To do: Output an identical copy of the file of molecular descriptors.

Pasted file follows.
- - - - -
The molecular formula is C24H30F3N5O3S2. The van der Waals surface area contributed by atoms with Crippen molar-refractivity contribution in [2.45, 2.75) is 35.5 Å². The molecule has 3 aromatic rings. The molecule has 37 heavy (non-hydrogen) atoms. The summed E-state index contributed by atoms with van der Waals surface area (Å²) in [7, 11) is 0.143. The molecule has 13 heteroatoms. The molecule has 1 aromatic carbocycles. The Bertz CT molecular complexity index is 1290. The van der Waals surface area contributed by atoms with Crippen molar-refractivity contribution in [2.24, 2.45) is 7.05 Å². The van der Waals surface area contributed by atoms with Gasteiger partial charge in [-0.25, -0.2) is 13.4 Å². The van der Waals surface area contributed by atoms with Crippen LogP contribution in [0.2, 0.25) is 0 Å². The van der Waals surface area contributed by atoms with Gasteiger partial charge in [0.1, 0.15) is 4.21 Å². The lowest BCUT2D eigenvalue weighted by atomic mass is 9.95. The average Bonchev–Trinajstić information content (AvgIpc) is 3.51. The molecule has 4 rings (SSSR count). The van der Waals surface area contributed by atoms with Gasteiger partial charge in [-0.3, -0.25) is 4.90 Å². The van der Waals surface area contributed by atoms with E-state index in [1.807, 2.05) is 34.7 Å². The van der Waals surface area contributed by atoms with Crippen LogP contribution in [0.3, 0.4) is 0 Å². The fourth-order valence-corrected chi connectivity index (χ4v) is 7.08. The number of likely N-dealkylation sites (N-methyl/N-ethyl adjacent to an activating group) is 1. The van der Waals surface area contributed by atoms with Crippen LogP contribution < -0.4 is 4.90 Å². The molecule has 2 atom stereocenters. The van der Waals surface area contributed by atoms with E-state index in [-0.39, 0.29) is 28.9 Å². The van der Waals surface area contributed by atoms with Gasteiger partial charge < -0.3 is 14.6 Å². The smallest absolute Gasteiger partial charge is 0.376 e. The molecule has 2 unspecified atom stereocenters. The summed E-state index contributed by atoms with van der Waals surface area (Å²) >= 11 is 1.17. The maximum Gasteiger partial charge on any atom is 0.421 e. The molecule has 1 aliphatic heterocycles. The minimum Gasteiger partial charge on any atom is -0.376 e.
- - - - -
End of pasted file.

The molecular formula is C24H30F3N5O3S2. The van der Waals surface area contributed by atoms with Crippen molar-refractivity contribution in [2.45, 2.75) is 35.5 Å². The molecule has 3 aromatic rings. The molecule has 37 heavy (non-hydrogen) atoms. The summed E-state index contributed by atoms with van der Waals surface area (Å²) in [7, 11) is 0.143. The molecule has 13 heteroatoms. The molecule has 1 aromatic carbocycles. The Bertz CT molecular complexity index is 1290. The van der Waals surface area contributed by atoms with Crippen molar-refractivity contribution in [2.24, 2.45) is 7.05 Å². The van der Waals surface area contributed by atoms with Gasteiger partial charge in [-0.25, -0.2) is 13.4 Å². The van der Waals surface area contributed by atoms with Crippen LogP contribution in [0.2, 0.25) is 0 Å². The van der Waals surface area contributed by atoms with Gasteiger partial charge in [0.1, 0.15) is 4.21 Å². The lowest BCUT2D eigenvalue weighted by atomic mass is 9.95. The average Bonchev–Trinajstić information content (AvgIpc) is 3.51. The molecule has 4 rings (SSSR count). The van der Waals surface area contributed by atoms with Gasteiger partial charge in [-0.3, -0.25) is 4.90 Å². The van der Waals surface area contributed by atoms with E-state index in [1.807, 2.05) is 34.7 Å². The van der Waals surface area contributed by atoms with Crippen LogP contribution in [0.3, 0.4) is 0 Å². The fourth-order valence-corrected chi connectivity index (χ4v) is 7.08. The number of likely N-dealkylation sites (N-methyl/N-ethyl adjacent to an activating group) is 1. The van der Waals surface area contributed by atoms with Crippen LogP contribution < -0.4 is 4.90 Å². The molecule has 2 atom stereocenters. The van der Waals surface area contributed by atoms with E-state index in [-0.39, 0.29) is 28.9 Å². The van der Waals surface area contributed by atoms with Gasteiger partial charge < -0.3 is 14.6 Å². The smallest absolute Gasteiger partial charge is 0.376 e. The molecule has 2 unspecified atom stereocenters. The summed E-state index contributed by atoms with van der Waals surface area (Å²) >= 11 is 1.17. The maximum Gasteiger partial charge on any atom is 0.421 e. The molecule has 1 aliphatic heterocycles. The minimum Gasteiger partial charge on any atom is -0.376 e.